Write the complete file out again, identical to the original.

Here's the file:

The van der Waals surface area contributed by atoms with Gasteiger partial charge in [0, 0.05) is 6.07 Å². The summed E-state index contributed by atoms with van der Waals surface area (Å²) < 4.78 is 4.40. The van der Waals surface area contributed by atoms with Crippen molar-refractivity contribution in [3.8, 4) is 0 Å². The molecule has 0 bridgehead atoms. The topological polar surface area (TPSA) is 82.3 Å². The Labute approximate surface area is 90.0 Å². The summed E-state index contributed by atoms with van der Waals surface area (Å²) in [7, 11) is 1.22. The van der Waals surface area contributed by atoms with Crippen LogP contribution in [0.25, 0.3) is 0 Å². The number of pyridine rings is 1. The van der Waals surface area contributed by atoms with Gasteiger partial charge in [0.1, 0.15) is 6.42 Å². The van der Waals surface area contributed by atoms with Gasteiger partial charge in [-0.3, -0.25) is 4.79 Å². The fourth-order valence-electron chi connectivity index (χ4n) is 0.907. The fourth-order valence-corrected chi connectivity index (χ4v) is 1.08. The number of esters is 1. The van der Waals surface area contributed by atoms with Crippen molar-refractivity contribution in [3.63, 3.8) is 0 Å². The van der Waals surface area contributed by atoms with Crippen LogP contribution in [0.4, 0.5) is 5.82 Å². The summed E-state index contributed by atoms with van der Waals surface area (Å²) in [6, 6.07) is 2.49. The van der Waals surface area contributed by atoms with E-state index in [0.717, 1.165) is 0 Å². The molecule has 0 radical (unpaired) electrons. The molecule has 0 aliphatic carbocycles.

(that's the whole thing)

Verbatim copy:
The van der Waals surface area contributed by atoms with Gasteiger partial charge in [0, 0.05) is 6.07 Å². The summed E-state index contributed by atoms with van der Waals surface area (Å²) < 4.78 is 4.40. The van der Waals surface area contributed by atoms with Crippen molar-refractivity contribution in [3.8, 4) is 0 Å². The molecule has 0 bridgehead atoms. The topological polar surface area (TPSA) is 82.3 Å². The Labute approximate surface area is 90.0 Å². The summed E-state index contributed by atoms with van der Waals surface area (Å²) in [7, 11) is 1.22. The van der Waals surface area contributed by atoms with Crippen LogP contribution in [0.25, 0.3) is 0 Å². The number of pyridine rings is 1. The van der Waals surface area contributed by atoms with Gasteiger partial charge in [0.1, 0.15) is 6.42 Å². The van der Waals surface area contributed by atoms with Gasteiger partial charge in [-0.3, -0.25) is 4.79 Å². The fourth-order valence-electron chi connectivity index (χ4n) is 0.907. The fourth-order valence-corrected chi connectivity index (χ4v) is 1.08. The number of esters is 1. The van der Waals surface area contributed by atoms with Crippen molar-refractivity contribution in [3.63, 3.8) is 0 Å². The van der Waals surface area contributed by atoms with Crippen LogP contribution in [0.4, 0.5) is 5.82 Å². The summed E-state index contributed by atoms with van der Waals surface area (Å²) in [6, 6.07) is 2.49. The van der Waals surface area contributed by atoms with E-state index in [0.717, 1.165) is 0 Å². The molecule has 0 radical (unpaired) electrons. The molecule has 0 aliphatic carbocycles.